“For this reason the mind that is set on the flesh is hostile to God; it does not submit to God’s law – indeed it cannot, and those who are in the flesh cannot please God.” Why? Because you can’t serve two masters. Who better than Paul to be a judge of this? Paul… who by all accounts was a great Pharisee. He was approved of by his peer group. Everything he did was supposed to be done with the focus of pleasing God… but his encounter with Christ… when the Spirit of God came upon him and realigned his focus away from the flesh… from his own self-idolatry that had felt like a devotion to God… the spirit took root in him like never before. There is no better example than Paul… of seeing someone move from a self-serving, self-focused idolatry to someone who sought to live according to the Spirit… to someone who set his mind on the things of the Spirit. Go to Paul’s fruit of the Spirit and they are all focused toward life and peace. The works of the flesh are qualities that lead to brokenness and division… fornication, impurity, licentiousness, idolatry, sorcery, enmities, strife, jealousy, anger, quarrels, dissensions, factions, envy, drunkenness, carousing… and things like these. That’s how Paul puts it. Look at how many today are making these works essential in their expression of their Christian faith… making them everyday tools to achieve the goals they promote as being Spirit filled. The works of the flesh are hostile to God… they do not show that submission to the Spirit. These works are not pleasing to God nor will they lead one towards the fruit of the Spirit. My anger won’t bring kindness. I cannot quarrel my way to gentleness. The dissensions I insist on based upon my own self-idolatry… will not bring about peace or joy or love. The works of the flesh are transformative… to be sure… but they are not the transformation that Christ brings.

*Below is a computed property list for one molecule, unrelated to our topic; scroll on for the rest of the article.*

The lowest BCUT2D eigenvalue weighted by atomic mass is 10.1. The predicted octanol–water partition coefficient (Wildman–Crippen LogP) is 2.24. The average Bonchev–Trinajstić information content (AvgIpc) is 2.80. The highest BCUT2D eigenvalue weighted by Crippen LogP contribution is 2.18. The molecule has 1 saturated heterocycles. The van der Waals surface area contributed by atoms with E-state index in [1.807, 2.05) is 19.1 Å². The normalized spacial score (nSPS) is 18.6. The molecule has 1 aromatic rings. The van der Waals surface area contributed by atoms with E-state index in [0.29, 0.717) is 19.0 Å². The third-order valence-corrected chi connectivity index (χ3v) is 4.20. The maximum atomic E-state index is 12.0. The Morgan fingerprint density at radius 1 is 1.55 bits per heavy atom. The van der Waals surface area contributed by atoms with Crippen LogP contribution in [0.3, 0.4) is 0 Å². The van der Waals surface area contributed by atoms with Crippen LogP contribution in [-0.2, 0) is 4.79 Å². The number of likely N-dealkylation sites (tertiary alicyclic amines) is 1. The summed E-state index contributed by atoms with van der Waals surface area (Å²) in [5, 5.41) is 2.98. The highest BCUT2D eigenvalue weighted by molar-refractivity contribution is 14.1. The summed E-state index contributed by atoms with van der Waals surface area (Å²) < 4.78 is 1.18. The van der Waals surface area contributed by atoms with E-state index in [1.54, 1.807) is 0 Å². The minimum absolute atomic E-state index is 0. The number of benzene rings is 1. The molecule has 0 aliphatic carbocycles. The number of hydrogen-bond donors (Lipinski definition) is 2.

In our outdoor service today, they will hear a sermon on Matthew’s telling of the sower parable. In that parable, Jesus tells about a sower out scattering seed and the seed falls on all manner soil… on the path where the birds come and eat the seed before it is able to take root in a crack in the path… on rocky ground where the soil is shallow and roots of any real depth aren’t able to form… seeds falling where there are lots of thorns that choke away growth. Seeds scattered generously and indiscriminately by this sower on all manner of soil situations. The seed finally growing as it should in good soil. This parable from Matthew’s gospel is a good companion scripture to our passage from Romans… because again I can see how this is about focus. The seed on the path are those who just don’t understand. They don’t see or hear God’s word… even when it is there before them… they are not going to understand. They are not looking for God. The sower keeps throwing seeds on the path… but until they seek, they won’t find. The rocky ground without much depth for roots to take hold… the shallow faith has no endurance when the demand of commitment appears… when faith asks more from you… and says you can’t just be a non-committed, comfortable consumer who has persistently dodged the demands of discipleship… you can’t stay on the sidelines anymore. It’s interesting how when pressed to move to a deeper commitment… how the rocky soil quickly becomes the stones used to throw at others who upset or call out our shallowness. The thorns who choke out growth… to use Paul’s language… the thorns are those demands of the flesh that are much more attractive or more desirable than what faith has to offer us. Jesus interestingly enough uses the lure of wealth as an example of a thorn. To me the thorns are all those things we make more important in our lives than the work of the Spirit… those things that we then use to redefine the Spirit’s work and to dictate what that work should be for our own benefit. So our thorns are our political allegiances that shape our faith expression in its own image. Our social positions that shape our faith expression in their own image. I know I also talk about the thorns all the time… but I do so because I think the thorns of right now are doing more to choke out and prevent real growth in faith than our consumeristic shallowness. Shallowness helped to create the conditions for the thorns to grow as thick as they are, but at this point… I think the biggest challenge we face is being able to recognize the Spirit from the thorns.